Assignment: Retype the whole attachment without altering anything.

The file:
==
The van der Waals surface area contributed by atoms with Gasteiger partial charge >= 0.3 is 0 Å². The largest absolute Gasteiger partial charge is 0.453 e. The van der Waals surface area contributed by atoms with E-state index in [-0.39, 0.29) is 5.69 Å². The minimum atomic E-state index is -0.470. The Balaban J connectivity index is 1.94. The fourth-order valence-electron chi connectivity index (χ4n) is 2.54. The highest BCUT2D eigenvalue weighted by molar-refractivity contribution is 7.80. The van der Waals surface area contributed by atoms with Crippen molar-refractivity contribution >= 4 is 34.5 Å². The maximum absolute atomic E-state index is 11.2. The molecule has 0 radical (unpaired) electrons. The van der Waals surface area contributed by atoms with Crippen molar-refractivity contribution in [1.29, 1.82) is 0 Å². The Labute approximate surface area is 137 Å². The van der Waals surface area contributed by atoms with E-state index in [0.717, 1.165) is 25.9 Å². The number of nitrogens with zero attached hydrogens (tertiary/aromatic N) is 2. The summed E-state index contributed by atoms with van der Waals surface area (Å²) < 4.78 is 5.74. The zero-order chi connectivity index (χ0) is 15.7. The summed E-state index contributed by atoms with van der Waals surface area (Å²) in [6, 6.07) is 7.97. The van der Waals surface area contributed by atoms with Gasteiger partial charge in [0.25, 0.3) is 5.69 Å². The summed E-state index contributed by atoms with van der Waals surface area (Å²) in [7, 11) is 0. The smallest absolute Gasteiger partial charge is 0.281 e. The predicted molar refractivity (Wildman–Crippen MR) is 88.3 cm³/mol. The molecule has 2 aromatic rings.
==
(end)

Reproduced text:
The van der Waals surface area contributed by atoms with Gasteiger partial charge >= 0.3 is 0 Å². The largest absolute Gasteiger partial charge is 0.453 e. The van der Waals surface area contributed by atoms with E-state index in [-0.39, 0.29) is 5.69 Å². The minimum atomic E-state index is -0.470. The Balaban J connectivity index is 1.94. The fourth-order valence-electron chi connectivity index (χ4n) is 2.54. The highest BCUT2D eigenvalue weighted by molar-refractivity contribution is 7.80. The van der Waals surface area contributed by atoms with Crippen molar-refractivity contribution >= 4 is 34.5 Å². The maximum absolute atomic E-state index is 11.2. The molecule has 0 radical (unpaired) electrons. The van der Waals surface area contributed by atoms with Crippen molar-refractivity contribution in [1.29, 1.82) is 0 Å². The Labute approximate surface area is 137 Å². The van der Waals surface area contributed by atoms with E-state index in [0.717, 1.165) is 25.9 Å². The number of nitrogens with zero attached hydrogens (tertiary/aromatic N) is 2. The summed E-state index contributed by atoms with van der Waals surface area (Å²) < 4.78 is 5.74. The zero-order chi connectivity index (χ0) is 15.7. The summed E-state index contributed by atoms with van der Waals surface area (Å²) in [6, 6.07) is 7.97. The van der Waals surface area contributed by atoms with Gasteiger partial charge in [0.25, 0.3) is 5.69 Å². The summed E-state index contributed by atoms with van der Waals surface area (Å²) in [7, 11) is 0. The smallest absolute Gasteiger partial charge is 0.281 e. The predicted molar refractivity (Wildman–Crippen MR) is 88.3 cm³/mol. The molecule has 2 aromatic rings.